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Local watchers weigh in on Democratic debate https://www.komu.com/news/local-watchers-weigh-in-on-democratic-debate/ https://www.komu.com/news/local-watchers-weigh-in-on-democratic-debate/ News Tue, 15 Oct 2019 7:44:10 PM Zola Crowder, KOMU 8 Reporter Local watchers weigh in on Democratic debate

COLUMBIA - Twelve Democratic presidential candidates took stage Tuesday night in Ohio while mid-Missouri viewers watched on television. The debate focused on foreign policy, Hunter Biden’s work on the Ukraine energy company, Biden’s health, the prospect of Trump’s impeachment, and more. 

In Columbia, Mid-Missouri Young Democrats, Mizzou College Democrats and Our Revolution Mid-Missouri hosted a watch party at Shakespeare's Pizza downtown.

The president of Mizzou College Democrats, Sadie Jess, said the debate should produce a clear front runner. She said debates like this give her organization a way to be involved in the presidential election on a local level.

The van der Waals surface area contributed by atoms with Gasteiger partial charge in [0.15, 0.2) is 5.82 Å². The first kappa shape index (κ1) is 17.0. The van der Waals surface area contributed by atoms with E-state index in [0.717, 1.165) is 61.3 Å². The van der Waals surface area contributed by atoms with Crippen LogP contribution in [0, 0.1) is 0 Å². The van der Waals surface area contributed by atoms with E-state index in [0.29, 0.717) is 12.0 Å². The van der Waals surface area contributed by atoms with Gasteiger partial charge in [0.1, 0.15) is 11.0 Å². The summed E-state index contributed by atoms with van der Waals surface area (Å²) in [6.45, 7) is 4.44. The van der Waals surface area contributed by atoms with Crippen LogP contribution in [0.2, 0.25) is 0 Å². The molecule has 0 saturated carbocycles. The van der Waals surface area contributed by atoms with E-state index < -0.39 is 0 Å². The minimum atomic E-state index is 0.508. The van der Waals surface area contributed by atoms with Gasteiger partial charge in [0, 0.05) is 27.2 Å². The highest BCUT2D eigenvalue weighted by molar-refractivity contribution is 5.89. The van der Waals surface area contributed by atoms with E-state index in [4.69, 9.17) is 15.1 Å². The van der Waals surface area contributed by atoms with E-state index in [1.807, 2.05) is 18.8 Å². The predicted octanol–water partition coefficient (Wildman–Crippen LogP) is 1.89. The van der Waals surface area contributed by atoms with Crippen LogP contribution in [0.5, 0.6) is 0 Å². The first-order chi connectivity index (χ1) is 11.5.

“We have a situation where Democrats leave Missouri because they are less represented here,” Jess said. “I want to follow through and plant my roots here to make my community and state a better place.”

Elisabeth Condon, president of the Mid-Missouri Young Democrats, said the debate was a challenge since it was the most candidates on a single stage for the Democrats this year. She said it’s important to pay attention and be engaged since the policies will affect the state of Missouri. 

“Just when home isn’t working out that doesn’t mean we should abandon it,” Condon said. “We want to make sure this is somewhere people want to stay and other people want to come to.”